Dad, adoption agency settle Baby Sam suit
Adoption By Choice avoids a trial in Tampa as the father continues talks with the Alabama couple trying to keep his 4-year-old.
By ANITA KUMAR
TAMPA -- Christopher Vietri settled his case against the Tampa adoption agency he accused of mistakenly giving away his son, bringing an end to all the lawsuits filed against Adoption By Choice after the boy was born almost five years ago.
But the most crucial decision in the so-called Baby Sam case -- who will raise Sam Johnson -- has yet to be made by the two families trying to work out an agreement with the help of the Alabama courts.
Vietri of New Port Richey settled with Adoption By Choice and two of its employees over the weekend, just before the trial was set to begin in a Tampa courtroom on Monday. Sam's adoptive parents, Mark and Tracy Johnson of Tuscaloosa, Ala., also settled a claim against the agency about a year ago.
Attorneys say the amounts of the two settlements are confidential.
Court records show Vietri settled a similar lawsuit against the agency's attorney, Gregory Boyer, for $1.1-million last February.
It's unclear whether Adoption By Choice, still in business despite the additional financial burdens, and Boyer have paid any of the settlements.
Anthony Marchese, the Johnsons' Tampa attorney, said his clients were told that the agency could not pay them until it received payments from new couples willing to adopt. The Johnsons paid about $20,000 to adopt Sam in March 1996 when he was 3 days old.
Sam's biological mother, Natasha Gawronski, gave Sam to the agency and said she didn't know who the father was.
She told Vietri, her former boyfriend, that the baby had been stillborn, but Vietri didn't believe her and has been fighting to reclaim the child since he was 11 weeks old.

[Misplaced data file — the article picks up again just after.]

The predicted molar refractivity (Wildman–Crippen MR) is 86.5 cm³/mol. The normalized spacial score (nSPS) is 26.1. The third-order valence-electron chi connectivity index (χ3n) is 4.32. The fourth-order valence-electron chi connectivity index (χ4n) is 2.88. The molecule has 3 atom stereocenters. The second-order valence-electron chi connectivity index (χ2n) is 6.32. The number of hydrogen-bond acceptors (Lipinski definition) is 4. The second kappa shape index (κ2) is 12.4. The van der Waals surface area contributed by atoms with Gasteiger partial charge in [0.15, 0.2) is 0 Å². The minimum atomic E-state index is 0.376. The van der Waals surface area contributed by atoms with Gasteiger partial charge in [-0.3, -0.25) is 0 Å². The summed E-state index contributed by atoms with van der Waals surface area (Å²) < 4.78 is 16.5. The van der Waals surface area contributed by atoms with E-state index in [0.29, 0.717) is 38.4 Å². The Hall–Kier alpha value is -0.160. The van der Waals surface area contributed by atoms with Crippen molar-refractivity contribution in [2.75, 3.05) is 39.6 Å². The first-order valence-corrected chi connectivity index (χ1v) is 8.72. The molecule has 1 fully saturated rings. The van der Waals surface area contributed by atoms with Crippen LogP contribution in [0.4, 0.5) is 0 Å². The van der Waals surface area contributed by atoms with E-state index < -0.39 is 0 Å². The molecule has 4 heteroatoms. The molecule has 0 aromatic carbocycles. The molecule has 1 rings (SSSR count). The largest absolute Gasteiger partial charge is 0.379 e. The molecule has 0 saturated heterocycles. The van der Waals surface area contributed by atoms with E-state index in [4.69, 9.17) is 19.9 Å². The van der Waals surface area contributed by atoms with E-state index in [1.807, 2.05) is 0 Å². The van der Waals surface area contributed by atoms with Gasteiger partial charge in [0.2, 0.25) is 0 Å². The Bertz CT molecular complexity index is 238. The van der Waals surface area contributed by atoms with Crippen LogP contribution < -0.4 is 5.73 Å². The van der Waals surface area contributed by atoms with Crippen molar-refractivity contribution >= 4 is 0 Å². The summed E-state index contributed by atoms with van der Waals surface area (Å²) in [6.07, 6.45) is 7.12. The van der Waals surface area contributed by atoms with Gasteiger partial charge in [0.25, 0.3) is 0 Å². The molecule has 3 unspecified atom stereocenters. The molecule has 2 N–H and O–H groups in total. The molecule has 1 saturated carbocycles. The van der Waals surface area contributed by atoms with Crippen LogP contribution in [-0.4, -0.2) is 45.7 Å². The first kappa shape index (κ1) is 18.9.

Court records show that Vietri planned to show during this week's trial that the agency knew that he was looking for his son when they filed a petition seeking to terminate the parental rights of an "unknown father" so that the Johnsons' adoption could proceed.
Affidavits signed by attorney Boyer and the agency's executive director, Debra West, named in the lawsuit, asserted they had made "diligent efforts" to determine the identity of the father and that the baby was not subject to any litigation.
Vietri, who is now married and has another son, referred calls to his attorney on Monday. Clearwater lawyer Larry Liebling declined to comment.
Adoption By Choice, at 4102 W Linebaugh Ave., started in 1990 as a branch of an Ohio agency, Gentle Care. With extensive Yellow Pages and billboard advertising, it quickly became the busiest agency in the Tampa Bay area, sometimes handling more than 100 adoptions a year.
The agency's state license expires May 1.
Through an employee, West referred calls to an attorney on Monday. Henry Nobles, who represented the agency in the case, did not return a phone call.
Boyer and Nancy Nagelhout, the agency's former director of adoption placements who was named in the lawsuit, could not be reached.
The Alabama Supreme Court awarded custody of Sam to Vietri in November. But the Johnsons immediately asked the justices to reconsider their decision, and the court responded by telling the two families to get together and talk.
After just one session, mediator Mark Kennedy said that the discussions between the two sides had been successful and that he thinks they could eventually come to an agreement about custody if they have more time to talk.
Kennedy asked the state Supreme Court to stop reviewing the case -- at least temporarily -- but the justices have not responded. Four of the nine justices left office two weeks ago and the new court meets today for the first time.
A second mediation session has been set for next month.
- Times staff writer Collins Conner contributed to this report.